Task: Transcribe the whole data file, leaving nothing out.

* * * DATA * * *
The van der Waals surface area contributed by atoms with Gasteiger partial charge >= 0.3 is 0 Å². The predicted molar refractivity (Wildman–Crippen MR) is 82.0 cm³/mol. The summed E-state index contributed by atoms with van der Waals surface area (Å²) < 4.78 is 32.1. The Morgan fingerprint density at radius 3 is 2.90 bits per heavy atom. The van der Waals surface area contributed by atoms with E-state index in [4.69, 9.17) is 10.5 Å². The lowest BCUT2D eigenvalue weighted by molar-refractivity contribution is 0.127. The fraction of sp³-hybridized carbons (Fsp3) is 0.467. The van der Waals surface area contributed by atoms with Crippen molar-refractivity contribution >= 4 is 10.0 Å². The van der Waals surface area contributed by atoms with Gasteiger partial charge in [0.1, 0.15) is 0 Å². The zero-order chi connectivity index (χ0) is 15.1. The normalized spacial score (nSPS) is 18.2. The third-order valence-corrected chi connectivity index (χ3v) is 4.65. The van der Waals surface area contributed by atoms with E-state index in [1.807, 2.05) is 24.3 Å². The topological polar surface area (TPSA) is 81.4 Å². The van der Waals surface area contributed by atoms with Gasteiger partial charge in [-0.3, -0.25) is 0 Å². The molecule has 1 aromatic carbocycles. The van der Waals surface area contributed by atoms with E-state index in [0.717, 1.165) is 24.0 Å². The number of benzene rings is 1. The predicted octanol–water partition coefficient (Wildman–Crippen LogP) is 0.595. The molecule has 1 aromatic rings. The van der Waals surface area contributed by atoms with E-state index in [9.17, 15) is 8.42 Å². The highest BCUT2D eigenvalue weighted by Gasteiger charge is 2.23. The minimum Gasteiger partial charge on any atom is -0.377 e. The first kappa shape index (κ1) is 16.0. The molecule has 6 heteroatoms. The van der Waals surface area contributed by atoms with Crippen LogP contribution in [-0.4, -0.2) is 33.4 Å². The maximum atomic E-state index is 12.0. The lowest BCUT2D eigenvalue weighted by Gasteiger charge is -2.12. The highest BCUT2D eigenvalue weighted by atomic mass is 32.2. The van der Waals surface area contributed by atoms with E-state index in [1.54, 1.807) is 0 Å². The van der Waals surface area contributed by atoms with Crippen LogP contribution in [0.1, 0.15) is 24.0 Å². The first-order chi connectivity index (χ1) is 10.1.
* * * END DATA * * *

The van der Waals surface area contributed by atoms with Gasteiger partial charge >= 0.3 is 0 Å². The predicted molar refractivity (Wildman–Crippen MR) is 82.0 cm³/mol. The summed E-state index contributed by atoms with van der Waals surface area (Å²) < 4.78 is 32.1. The Morgan fingerprint density at radius 3 is 2.90 bits per heavy atom. The van der Waals surface area contributed by atoms with E-state index in [4.69, 9.17) is 10.5 Å². The lowest BCUT2D eigenvalue weighted by molar-refractivity contribution is 0.127. The fraction of sp³-hybridized carbons (Fsp3) is 0.467. The van der Waals surface area contributed by atoms with Crippen molar-refractivity contribution >= 4 is 10.0 Å². The van der Waals surface area contributed by atoms with Gasteiger partial charge in [0.1, 0.15) is 0 Å². The zero-order chi connectivity index (χ0) is 15.1. The normalized spacial score (nSPS) is 18.2. The third-order valence-corrected chi connectivity index (χ3v) is 4.65. The van der Waals surface area contributed by atoms with E-state index in [1.807, 2.05) is 24.3 Å². The topological polar surface area (TPSA) is 81.4 Å². The van der Waals surface area contributed by atoms with Gasteiger partial charge in [-0.3, -0.25) is 0 Å². The molecule has 1 aromatic carbocycles. The van der Waals surface area contributed by atoms with E-state index in [0.717, 1.165) is 24.0 Å². The number of benzene rings is 1. The predicted octanol–water partition coefficient (Wildman–Crippen LogP) is 0.595. The molecule has 1 aromatic rings. The van der Waals surface area contributed by atoms with E-state index in [9.17, 15) is 8.42 Å². The highest BCUT2D eigenvalue weighted by Gasteiger charge is 2.23. The minimum Gasteiger partial charge on any atom is -0.377 e. The first kappa shape index (κ1) is 16.0. The molecule has 6 heteroatoms. The van der Waals surface area contributed by atoms with Crippen LogP contribution in [-0.4, -0.2) is 33.4 Å². The maximum atomic E-state index is 12.0. The lowest BCUT2D eigenvalue weighted by Gasteiger charge is -2.12. The highest BCUT2D eigenvalue weighted by atomic mass is 32.2. The van der Waals surface area contributed by atoms with E-state index in [1.54, 1.807) is 0 Å². The van der Waals surface area contributed by atoms with Crippen LogP contribution in [0.1, 0.15) is 24.0 Å². The first-order chi connectivity index (χ1) is 10.1.